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Randomized trial of a community-based alcohol-related HIV risk-reduction intervention for men and women in Cape Town, South Africa
Global Health Sciences Literature Digest
Published June 30, 2009
Journal Article

Kalichman SC, Simbayi LC, Vermaak R, Cain D, Smith G, Mthebu J. Randomized trial of a community-based alcohol-related HIV risk-reduction intervention for men and women in Cape Town, South Africa. Ann Behav Med 2008 Oct 4.


To measure the efficacy of a brief, single-session intervention to reduce HIV-alcohol risk among men and women at informal drinking establishments (shebeens) in South Africa.


Four shebeens in a suburban township of Cape Town, South Africa

Study Design

Randomized community intervention trial


One hundred seventeen men and 236 women aged 18 years and older recruited from local shebeens and who reported use of alcohol in the previous month


Unprotected intercourse, alcohol use before sex, number of sex partners, partners met at shebeens, and increased condom use


Shebeen owners identified two or three patrons who were referred to the researchers. These patrons were asked to refer others they knew from the shebeen for the study. Informational flyers describing the study were also placed in the selected shebeens. Interested patrons self-referred to the study, where they completed a baseline assessment and then were randomly assigned to a single, 3-hour HIV-alcohol and HIV risk-reduction skills intervention or a 1-hour single HIV education control group. Intervention and control activities were conducted in groups of 8 to 10 same-sex participants and facilitated by a male and female counselor.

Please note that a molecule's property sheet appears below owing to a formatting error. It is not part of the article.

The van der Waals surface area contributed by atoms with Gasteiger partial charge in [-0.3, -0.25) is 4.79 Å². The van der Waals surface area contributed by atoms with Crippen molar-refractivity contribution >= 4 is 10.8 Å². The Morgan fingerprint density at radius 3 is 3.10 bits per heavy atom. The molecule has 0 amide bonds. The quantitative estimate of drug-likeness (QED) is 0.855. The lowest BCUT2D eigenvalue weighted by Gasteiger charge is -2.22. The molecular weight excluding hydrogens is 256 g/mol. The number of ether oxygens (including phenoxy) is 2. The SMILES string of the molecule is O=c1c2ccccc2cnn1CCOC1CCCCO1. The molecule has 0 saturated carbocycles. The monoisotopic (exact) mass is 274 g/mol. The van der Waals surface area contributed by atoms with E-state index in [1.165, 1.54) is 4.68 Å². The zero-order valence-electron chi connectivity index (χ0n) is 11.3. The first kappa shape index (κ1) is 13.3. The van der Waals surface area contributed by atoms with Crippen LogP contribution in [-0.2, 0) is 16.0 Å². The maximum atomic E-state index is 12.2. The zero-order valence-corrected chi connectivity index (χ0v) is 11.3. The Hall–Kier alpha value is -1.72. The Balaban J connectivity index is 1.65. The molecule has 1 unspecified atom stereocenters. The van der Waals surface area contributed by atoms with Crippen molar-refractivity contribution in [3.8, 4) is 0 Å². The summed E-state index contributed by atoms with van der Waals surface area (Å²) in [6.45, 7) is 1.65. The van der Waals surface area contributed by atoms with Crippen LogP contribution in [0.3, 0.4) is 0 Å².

The risk-reduction intervention, based on a social-cognitive model of health behavior, was an expanded version of a previously successful intervention for sexually transmitted infection (STI) clinic patients.(1) The intervention included an HIV information and education component and skills training that used motivational interviewing techniques for change and for commitment to change that included an adaptation of the WHO's brief alcohol intervention model. Alcohol use in a sexual context was discussed in relation to risk situations. The third component of the intervention focused on behavioral self-management and sexual communication skills-building exercises. Group members discussed risk situation and cues related to sexual risk activities, and facilitators introduced the concept of triggers and environmental and cognitive-affective cues for high-risk situations. Alcohol was discussed specifically as a trigger for risk. Participants were guided through identifying ways to manage triggers and reduce risk. The control group received the HIV information/education component of the intervention without the motivation and behavioral skills building.

Analysis of covariance was used to measure differences in continuous variables between the intervention and control groups at 3- and 6-months of follow-up after controlling for baseline values and potential confounders. Differences in categorical variables were measured using logistic regression models. All participants who completed baseline assessments were enrolled and analyzed.